Big Tech’s top leadership faced brutal questioning from senators on both sides of the aisle Wednesday over the future of the industry’s regulation related to combating online child sexual exploitation.
CEOs of Meta, TikTok, X, Snap and Discord testified on Wednesday before the Senate Judiciary Committee in a hearing that centered around the question of what liability and responsibility the platforms should bear if it knowingly or unknowingly hosts harmful content, specifically targeting or exploiting minors.
Behind the witnesses sat an audience full of family members who lost loved ones after they unknowingly bought fentanyl off social media and died, or were victims of eating disorders, self-harm and suicide because of harmful social media content.
Lawmakers from both parties seemed to be marching to the beat of the same drum, emphasizing that they think congress should pass laws that would lift certain liability shields of the companies.
Sen. Josh Hawley, R-Mo., grilled Zuckerberg after the tech-giant leader tried to dodge questions about the responsibility of his platforms’ effect on users. Internal Meta studies showed that high percentages of young girls were exposed to unwanted nudity, sexual advances and self-harm content in just one week.
“So, you didn’t take any action, you didn’t fire anybody, you haven’t compensated a single victim. Let me ask you this. There are families of victims here today. Have you apologized to the victims? Would you like to apologize now?” Hawley pressed as members of the audience applauded.
Zuckerberg stood from his seat and spoke directly to the audience, “I’m sorry for everything you’ve all been through. No one should have to go through the things that your families suffered.”
He added that his company will continue investing in efforts to protect users: “This is why we’ve invested so much … and will continue through industry-leading efforts to make sure that no [one has] to go through what your families have had to suffer.”
“We live in an America in 2024 where there is no regulatory body dealing with the most profitable, biggest companies in the history of the world. They can’t be sued. And there’s not one law on the book that’s meaningful for protecting the American consumer,” ranking member Lindsey Graham, R- S.C. told Fox News Digital.
The Judiciary Committee has already unanimously passed five bills that would place more safeguards on social media applications like the ability to opt-out of algorithms geared toward addicting users, and expand the federal civil cause of action for child victims to sue the platforms that promoted or facilitated exploitation.
But the lawmakers pressed the CEOs on why their companies wouldn’t wholly support the measures.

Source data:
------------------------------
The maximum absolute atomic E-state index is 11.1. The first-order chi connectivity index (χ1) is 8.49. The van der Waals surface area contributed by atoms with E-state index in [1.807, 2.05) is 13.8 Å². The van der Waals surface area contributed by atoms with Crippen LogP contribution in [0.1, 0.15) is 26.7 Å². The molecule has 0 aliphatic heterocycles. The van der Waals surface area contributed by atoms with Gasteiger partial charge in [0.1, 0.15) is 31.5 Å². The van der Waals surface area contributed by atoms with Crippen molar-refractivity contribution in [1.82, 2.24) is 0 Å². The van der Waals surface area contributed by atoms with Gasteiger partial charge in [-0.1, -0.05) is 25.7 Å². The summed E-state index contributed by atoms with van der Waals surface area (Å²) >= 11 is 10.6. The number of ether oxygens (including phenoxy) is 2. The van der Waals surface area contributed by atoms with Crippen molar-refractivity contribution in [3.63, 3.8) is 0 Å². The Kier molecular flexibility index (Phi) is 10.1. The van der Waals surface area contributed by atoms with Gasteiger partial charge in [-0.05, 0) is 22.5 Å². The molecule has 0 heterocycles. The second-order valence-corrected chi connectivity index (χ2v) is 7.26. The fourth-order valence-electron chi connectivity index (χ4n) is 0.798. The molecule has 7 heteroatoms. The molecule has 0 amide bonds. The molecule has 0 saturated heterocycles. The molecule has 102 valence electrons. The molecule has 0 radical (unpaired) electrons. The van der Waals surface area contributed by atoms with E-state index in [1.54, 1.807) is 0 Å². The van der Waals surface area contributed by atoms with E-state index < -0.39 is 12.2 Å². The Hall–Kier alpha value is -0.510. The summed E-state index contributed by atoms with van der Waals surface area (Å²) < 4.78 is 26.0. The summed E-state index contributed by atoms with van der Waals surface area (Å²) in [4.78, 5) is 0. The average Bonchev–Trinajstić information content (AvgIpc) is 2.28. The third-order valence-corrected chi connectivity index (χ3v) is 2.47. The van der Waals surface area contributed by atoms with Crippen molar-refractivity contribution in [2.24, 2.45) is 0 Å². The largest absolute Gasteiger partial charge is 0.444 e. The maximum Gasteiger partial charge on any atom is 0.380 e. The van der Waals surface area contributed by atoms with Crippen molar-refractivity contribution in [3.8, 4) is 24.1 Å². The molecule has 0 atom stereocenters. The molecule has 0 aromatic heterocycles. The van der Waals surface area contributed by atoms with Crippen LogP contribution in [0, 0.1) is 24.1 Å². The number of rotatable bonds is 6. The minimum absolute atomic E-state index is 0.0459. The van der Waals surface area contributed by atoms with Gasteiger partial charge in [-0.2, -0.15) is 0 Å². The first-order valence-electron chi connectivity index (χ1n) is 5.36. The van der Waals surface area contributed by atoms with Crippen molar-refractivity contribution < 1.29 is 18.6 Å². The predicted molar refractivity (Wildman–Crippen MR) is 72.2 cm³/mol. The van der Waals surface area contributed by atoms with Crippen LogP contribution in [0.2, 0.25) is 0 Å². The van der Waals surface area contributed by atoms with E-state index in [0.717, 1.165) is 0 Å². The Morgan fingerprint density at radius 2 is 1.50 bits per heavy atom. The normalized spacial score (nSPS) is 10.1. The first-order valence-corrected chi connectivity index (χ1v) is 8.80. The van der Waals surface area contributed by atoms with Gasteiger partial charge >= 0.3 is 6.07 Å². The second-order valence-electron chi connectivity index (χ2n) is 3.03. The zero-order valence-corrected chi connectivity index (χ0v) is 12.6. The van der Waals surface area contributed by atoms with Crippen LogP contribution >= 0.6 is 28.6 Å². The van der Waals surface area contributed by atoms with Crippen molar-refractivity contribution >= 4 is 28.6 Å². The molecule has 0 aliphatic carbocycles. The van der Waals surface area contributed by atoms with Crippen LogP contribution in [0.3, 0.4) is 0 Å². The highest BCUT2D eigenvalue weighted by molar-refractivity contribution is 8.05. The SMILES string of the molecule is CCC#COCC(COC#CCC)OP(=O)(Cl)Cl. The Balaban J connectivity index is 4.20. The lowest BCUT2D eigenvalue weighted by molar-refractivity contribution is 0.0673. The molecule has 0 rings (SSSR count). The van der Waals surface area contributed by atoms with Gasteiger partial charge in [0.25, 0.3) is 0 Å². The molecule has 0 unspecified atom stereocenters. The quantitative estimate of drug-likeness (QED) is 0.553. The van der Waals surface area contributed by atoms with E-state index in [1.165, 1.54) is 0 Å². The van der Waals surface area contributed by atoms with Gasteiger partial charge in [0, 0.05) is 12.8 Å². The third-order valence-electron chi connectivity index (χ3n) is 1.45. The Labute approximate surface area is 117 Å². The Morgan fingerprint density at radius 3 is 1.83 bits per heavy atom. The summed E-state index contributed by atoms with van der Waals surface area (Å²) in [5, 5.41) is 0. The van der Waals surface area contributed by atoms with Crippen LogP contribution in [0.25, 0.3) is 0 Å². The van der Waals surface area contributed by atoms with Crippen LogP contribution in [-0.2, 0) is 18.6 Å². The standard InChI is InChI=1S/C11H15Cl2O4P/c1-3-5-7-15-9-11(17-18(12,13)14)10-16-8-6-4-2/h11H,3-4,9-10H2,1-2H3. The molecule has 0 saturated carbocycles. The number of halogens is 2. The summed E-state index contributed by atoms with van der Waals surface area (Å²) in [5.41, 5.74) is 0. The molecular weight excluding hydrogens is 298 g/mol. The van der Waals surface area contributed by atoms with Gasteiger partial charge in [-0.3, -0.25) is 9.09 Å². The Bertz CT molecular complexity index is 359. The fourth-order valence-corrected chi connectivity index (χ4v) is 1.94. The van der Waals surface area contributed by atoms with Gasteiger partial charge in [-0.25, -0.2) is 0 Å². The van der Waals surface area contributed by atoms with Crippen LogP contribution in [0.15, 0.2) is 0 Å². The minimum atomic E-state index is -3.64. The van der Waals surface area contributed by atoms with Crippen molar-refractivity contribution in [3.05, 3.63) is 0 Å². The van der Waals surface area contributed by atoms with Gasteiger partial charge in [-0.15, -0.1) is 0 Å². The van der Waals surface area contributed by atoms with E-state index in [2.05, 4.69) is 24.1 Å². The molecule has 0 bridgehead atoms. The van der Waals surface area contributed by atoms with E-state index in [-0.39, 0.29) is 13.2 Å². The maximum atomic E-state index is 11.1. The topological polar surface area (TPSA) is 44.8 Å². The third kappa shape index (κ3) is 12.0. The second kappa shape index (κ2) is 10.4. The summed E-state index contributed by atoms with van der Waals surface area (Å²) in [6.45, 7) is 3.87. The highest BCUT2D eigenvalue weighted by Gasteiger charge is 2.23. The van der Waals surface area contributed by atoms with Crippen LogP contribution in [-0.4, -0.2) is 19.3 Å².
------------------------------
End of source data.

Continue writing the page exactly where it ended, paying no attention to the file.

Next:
“Instagram recently announced that it’s going to restrict all teenagers from access to eating disorder material, suicidal ideation themed material, self-harm content. And that’s fantastic. That’s great. What’s odd, what I’m trying to understand, is why it is that Instagram only restricts its access just to sexually explicit, but only for teens ages 13 to 15. Why not restricted for 16 and 17 year olds as well?,” Sen. Mike Lee, R-Utah pressed.
“Senator, my understanding is that we don’t allow sexually explicit content on the service for people of any age,” Mark Zuckerberg, CEO of Meta, Instagram’s parent company, answered.
“How is that going?” Lee replied, prompting the audience to laugh.
“Uh, you know, our prevalence metrics suggest that — I think it’s 99% or so of the content that we remove. We’re able to identify automatically using an AI system. So I think that our efforts in this, while they’re not perfect, I think are industry leading,” Zuckerberg said.
Lina Nealon, vice president at the National Center on Sexual Exploitation, said the hearing revealed “an astounding lack of true remorse from tech CEOs for the children who have been traumatized and have even died as a result of their inherently dangerous platforms.”
“The elephant in the room,” she said, “was CDA Section 230, tech’s current liability shield that has protected tech, not those who have been victimized by sexual abuse and exploitation online.”
“Section 230 is the single greatest enabler of online sexual abuse and exploitation. We were encouraged that senators appear to recognize the harm Section 230 has enabled, and we hope to see this change,” she said.
The bills that could possibly bring that change include the EARN IT Act, STOP CSAM Act, Preventing Child Sex Abuse Act, the Kids Online Safety Act; Project Safe Childhood Act, REPORT Act and the Child Safety Modernization Act.
Senator Marsha Blackburn, R-Tenn., a co-sponsor of the Kids Online Safety Act told Fox News Digital following the hearing that in her view it “is clear that Big Tech is prioritizing profit over the wellbeing of our children.”
“These executives have failed to take action and are sitting idly by as our children are dying from fentanyl and being trafficked online,” she said, adding that Congress should pass her bipartisan bill.